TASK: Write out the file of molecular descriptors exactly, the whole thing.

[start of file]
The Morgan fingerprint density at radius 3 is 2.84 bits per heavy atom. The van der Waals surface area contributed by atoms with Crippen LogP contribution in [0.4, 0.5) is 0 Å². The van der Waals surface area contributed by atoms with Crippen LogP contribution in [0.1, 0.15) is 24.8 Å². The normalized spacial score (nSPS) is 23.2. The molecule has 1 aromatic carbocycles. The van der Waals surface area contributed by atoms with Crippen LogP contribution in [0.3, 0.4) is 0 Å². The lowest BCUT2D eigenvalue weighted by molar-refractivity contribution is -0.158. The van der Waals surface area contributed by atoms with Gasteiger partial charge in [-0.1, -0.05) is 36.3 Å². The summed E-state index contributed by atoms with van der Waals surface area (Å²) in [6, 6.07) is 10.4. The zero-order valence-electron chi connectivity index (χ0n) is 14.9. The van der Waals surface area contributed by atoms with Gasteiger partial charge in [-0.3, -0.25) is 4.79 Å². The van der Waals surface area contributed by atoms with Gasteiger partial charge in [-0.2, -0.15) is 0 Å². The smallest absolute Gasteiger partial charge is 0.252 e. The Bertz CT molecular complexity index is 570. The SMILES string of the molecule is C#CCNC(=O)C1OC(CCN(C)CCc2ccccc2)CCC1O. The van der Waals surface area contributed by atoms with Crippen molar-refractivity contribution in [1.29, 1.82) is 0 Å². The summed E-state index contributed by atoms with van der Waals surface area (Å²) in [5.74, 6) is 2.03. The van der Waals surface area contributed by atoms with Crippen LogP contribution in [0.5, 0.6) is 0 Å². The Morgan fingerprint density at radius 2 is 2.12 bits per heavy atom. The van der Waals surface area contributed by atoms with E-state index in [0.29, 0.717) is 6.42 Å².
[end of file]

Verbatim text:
The Morgan fingerprint density at radius 3 is 2.84 bits per heavy atom. The van der Waals surface area contributed by atoms with Crippen LogP contribution in [0.4, 0.5) is 0 Å². The van der Waals surface area contributed by atoms with Crippen LogP contribution in [0.1, 0.15) is 24.8 Å². The normalized spacial score (nSPS) is 23.2. The molecule has 1 aromatic carbocycles. The van der Waals surface area contributed by atoms with Crippen LogP contribution in [0.3, 0.4) is 0 Å². The lowest BCUT2D eigenvalue weighted by molar-refractivity contribution is -0.158. The van der Waals surface area contributed by atoms with Gasteiger partial charge in [-0.1, -0.05) is 36.3 Å². The summed E-state index contributed by atoms with van der Waals surface area (Å²) in [6, 6.07) is 10.4. The zero-order valence-electron chi connectivity index (χ0n) is 14.9. The van der Waals surface area contributed by atoms with Gasteiger partial charge in [-0.3, -0.25) is 4.79 Å². The van der Waals surface area contributed by atoms with Gasteiger partial charge in [-0.2, -0.15) is 0 Å². The smallest absolute Gasteiger partial charge is 0.252 e. The Bertz CT molecular complexity index is 570. The SMILES string of the molecule is C#CCNC(=O)C1OC(CCN(C)CCc2ccccc2)CCC1O. The van der Waals surface area contributed by atoms with Crippen molar-refractivity contribution in [1.29, 1.82) is 0 Å². The summed E-state index contributed by atoms with van der Waals surface area (Å²) in [5.74, 6) is 2.03. The van der Waals surface area contributed by atoms with Crippen LogP contribution in [0.5, 0.6) is 0 Å². The Morgan fingerprint density at radius 2 is 2.12 bits per heavy atom. The van der Waals surface area contributed by atoms with E-state index in [0.29, 0.717) is 6.42 Å².